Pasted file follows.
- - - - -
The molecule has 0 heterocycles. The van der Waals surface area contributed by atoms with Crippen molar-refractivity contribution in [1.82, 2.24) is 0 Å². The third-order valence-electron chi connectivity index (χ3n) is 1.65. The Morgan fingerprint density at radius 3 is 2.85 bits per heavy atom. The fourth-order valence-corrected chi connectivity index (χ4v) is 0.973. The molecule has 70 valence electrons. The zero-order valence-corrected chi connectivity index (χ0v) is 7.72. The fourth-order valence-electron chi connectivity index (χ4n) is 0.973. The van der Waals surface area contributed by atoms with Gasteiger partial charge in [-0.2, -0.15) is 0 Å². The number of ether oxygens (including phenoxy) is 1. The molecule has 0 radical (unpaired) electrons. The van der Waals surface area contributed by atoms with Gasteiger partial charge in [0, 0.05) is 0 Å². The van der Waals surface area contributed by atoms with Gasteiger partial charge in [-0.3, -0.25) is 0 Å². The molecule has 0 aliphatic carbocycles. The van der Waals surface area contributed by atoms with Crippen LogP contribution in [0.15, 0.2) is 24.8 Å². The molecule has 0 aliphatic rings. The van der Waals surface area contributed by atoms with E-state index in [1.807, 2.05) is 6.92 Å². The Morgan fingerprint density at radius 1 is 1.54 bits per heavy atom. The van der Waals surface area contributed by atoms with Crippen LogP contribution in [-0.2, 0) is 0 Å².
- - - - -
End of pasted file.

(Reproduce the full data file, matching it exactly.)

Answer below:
The molecule has 0 heterocycles. The van der Waals surface area contributed by atoms with Crippen molar-refractivity contribution in [1.82, 2.24) is 0 Å². The third-order valence-electron chi connectivity index (χ3n) is 1.65. The Morgan fingerprint density at radius 3 is 2.85 bits per heavy atom. The fourth-order valence-corrected chi connectivity index (χ4v) is 0.973. The molecule has 70 valence electrons. The zero-order valence-corrected chi connectivity index (χ0v) is 7.72. The fourth-order valence-electron chi connectivity index (χ4n) is 0.973. The van der Waals surface area contributed by atoms with Gasteiger partial charge in [-0.2, -0.15) is 0 Å². The number of ether oxygens (including phenoxy) is 1. The molecule has 0 radical (unpaired) electrons. The van der Waals surface area contributed by atoms with Gasteiger partial charge in [0, 0.05) is 0 Å². The van der Waals surface area contributed by atoms with Gasteiger partial charge in [-0.3, -0.25) is 0 Å². The molecule has 0 aliphatic carbocycles. The van der Waals surface area contributed by atoms with Crippen LogP contribution in [0.15, 0.2) is 24.8 Å². The molecule has 0 aliphatic rings. The van der Waals surface area contributed by atoms with E-state index in [1.807, 2.05) is 6.92 Å². The Morgan fingerprint density at radius 1 is 1.54 bits per heavy atom. The van der Waals surface area contributed by atoms with Crippen LogP contribution in [-0.2, 0) is 0 Å².